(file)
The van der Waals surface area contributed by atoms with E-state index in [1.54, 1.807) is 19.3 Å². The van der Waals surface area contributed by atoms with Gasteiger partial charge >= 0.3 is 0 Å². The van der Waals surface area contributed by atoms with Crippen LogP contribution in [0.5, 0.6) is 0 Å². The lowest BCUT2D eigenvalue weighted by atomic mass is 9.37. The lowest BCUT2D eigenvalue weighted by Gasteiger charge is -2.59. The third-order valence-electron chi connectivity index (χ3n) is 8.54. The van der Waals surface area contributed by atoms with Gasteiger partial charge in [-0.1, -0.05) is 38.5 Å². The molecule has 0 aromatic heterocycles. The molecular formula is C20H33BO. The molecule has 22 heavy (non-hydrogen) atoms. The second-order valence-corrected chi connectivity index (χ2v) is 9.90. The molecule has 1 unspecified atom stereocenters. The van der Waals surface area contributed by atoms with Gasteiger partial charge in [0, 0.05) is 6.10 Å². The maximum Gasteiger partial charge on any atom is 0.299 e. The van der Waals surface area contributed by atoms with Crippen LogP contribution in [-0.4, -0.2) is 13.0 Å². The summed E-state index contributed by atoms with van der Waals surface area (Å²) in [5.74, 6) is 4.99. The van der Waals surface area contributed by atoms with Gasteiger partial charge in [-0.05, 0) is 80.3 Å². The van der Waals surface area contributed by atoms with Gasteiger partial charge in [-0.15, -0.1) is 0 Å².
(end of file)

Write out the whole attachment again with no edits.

The van der Waals surface area contributed by atoms with E-state index in [1.54, 1.807) is 19.3 Å². The van der Waals surface area contributed by atoms with Gasteiger partial charge >= 0.3 is 0 Å². The van der Waals surface area contributed by atoms with Crippen LogP contribution in [0.5, 0.6) is 0 Å². The lowest BCUT2D eigenvalue weighted by atomic mass is 9.37. The lowest BCUT2D eigenvalue weighted by Gasteiger charge is -2.59. The third-order valence-electron chi connectivity index (χ3n) is 8.54. The van der Waals surface area contributed by atoms with Gasteiger partial charge in [-0.1, -0.05) is 38.5 Å². The molecule has 0 aromatic heterocycles. The molecular formula is C20H33BO. The molecule has 22 heavy (non-hydrogen) atoms. The second-order valence-corrected chi connectivity index (χ2v) is 9.90. The molecule has 1 unspecified atom stereocenters. The van der Waals surface area contributed by atoms with Gasteiger partial charge in [0, 0.05) is 6.10 Å². The maximum Gasteiger partial charge on any atom is 0.299 e. The van der Waals surface area contributed by atoms with Crippen LogP contribution in [-0.4, -0.2) is 13.0 Å². The summed E-state index contributed by atoms with van der Waals surface area (Å²) in [5.74, 6) is 4.99. The van der Waals surface area contributed by atoms with Gasteiger partial charge in [-0.05, 0) is 80.3 Å². The van der Waals surface area contributed by atoms with Gasteiger partial charge in [-0.15, -0.1) is 0 Å².